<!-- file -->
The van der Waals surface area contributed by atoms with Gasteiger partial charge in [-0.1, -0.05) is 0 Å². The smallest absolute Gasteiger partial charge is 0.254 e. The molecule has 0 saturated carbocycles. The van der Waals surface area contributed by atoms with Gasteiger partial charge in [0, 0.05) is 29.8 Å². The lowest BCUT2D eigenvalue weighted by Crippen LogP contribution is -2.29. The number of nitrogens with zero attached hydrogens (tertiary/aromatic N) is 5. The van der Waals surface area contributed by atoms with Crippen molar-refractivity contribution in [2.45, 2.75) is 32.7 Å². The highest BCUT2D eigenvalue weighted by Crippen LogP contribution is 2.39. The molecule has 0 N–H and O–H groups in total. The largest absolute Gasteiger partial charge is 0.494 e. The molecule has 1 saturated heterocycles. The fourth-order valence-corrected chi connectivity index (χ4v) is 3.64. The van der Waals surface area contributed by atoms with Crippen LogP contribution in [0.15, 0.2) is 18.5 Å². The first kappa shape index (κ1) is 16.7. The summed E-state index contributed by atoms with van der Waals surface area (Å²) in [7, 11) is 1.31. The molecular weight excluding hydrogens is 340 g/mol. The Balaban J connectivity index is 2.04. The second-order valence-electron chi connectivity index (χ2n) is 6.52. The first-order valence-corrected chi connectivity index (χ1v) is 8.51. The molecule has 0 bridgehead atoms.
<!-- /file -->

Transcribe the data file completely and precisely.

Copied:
The van der Waals surface area contributed by atoms with Gasteiger partial charge in [-0.1, -0.05) is 0 Å². The smallest absolute Gasteiger partial charge is 0.254 e. The molecule has 0 saturated carbocycles. The van der Waals surface area contributed by atoms with Gasteiger partial charge in [0, 0.05) is 29.8 Å². The lowest BCUT2D eigenvalue weighted by Crippen LogP contribution is -2.29. The number of nitrogens with zero attached hydrogens (tertiary/aromatic N) is 5. The van der Waals surface area contributed by atoms with Crippen molar-refractivity contribution in [2.45, 2.75) is 32.7 Å². The highest BCUT2D eigenvalue weighted by Crippen LogP contribution is 2.39. The molecule has 0 N–H and O–H groups in total. The largest absolute Gasteiger partial charge is 0.494 e. The molecule has 1 saturated heterocycles. The fourth-order valence-corrected chi connectivity index (χ4v) is 3.64. The van der Waals surface area contributed by atoms with Crippen LogP contribution in [0.15, 0.2) is 18.5 Å². The first kappa shape index (κ1) is 16.7. The summed E-state index contributed by atoms with van der Waals surface area (Å²) in [7, 11) is 1.31. The molecular weight excluding hydrogens is 340 g/mol. The Balaban J connectivity index is 2.04. The second-order valence-electron chi connectivity index (χ2n) is 6.52. The first-order valence-corrected chi connectivity index (χ1v) is 8.51. The molecule has 0 bridgehead atoms.